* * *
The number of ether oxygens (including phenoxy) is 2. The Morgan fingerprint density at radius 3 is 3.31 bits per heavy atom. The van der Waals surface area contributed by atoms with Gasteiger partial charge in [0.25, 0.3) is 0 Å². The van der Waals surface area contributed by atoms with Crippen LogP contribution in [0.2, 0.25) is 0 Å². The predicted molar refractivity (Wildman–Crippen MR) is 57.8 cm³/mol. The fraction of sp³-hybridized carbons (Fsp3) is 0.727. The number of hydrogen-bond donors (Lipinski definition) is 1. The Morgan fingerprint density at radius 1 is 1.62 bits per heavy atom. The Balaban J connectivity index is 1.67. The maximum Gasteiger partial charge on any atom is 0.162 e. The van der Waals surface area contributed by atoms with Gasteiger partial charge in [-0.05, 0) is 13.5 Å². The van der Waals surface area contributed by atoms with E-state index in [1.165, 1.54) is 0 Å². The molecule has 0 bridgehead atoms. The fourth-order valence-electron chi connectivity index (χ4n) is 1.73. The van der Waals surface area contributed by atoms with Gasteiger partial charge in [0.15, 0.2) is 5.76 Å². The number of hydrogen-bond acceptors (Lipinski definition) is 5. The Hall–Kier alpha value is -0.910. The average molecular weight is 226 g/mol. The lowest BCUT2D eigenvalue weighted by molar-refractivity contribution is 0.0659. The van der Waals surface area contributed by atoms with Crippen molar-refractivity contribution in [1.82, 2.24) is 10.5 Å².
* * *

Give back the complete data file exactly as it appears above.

The number of ether oxygens (including phenoxy) is 2. The Morgan fingerprint density at radius 3 is 3.31 bits per heavy atom. The van der Waals surface area contributed by atoms with Gasteiger partial charge in [0.25, 0.3) is 0 Å². The van der Waals surface area contributed by atoms with Crippen LogP contribution in [0.2, 0.25) is 0 Å². The predicted molar refractivity (Wildman–Crippen MR) is 57.8 cm³/mol. The fraction of sp³-hybridized carbons (Fsp3) is 0.727. The number of hydrogen-bond donors (Lipinski definition) is 1. The Morgan fingerprint density at radius 1 is 1.62 bits per heavy atom. The Balaban J connectivity index is 1.67. The maximum Gasteiger partial charge on any atom is 0.162 e. The van der Waals surface area contributed by atoms with Gasteiger partial charge in [-0.05, 0) is 13.5 Å². The van der Waals surface area contributed by atoms with E-state index in [1.165, 1.54) is 0 Å². The molecule has 0 bridgehead atoms. The fourth-order valence-electron chi connectivity index (χ4n) is 1.73. The van der Waals surface area contributed by atoms with Gasteiger partial charge in [0.15, 0.2) is 5.76 Å². The number of hydrogen-bond acceptors (Lipinski definition) is 5. The Hall–Kier alpha value is -0.910. The average molecular weight is 226 g/mol. The lowest BCUT2D eigenvalue weighted by molar-refractivity contribution is 0.0659. The van der Waals surface area contributed by atoms with Crippen molar-refractivity contribution in [1.82, 2.24) is 10.5 Å².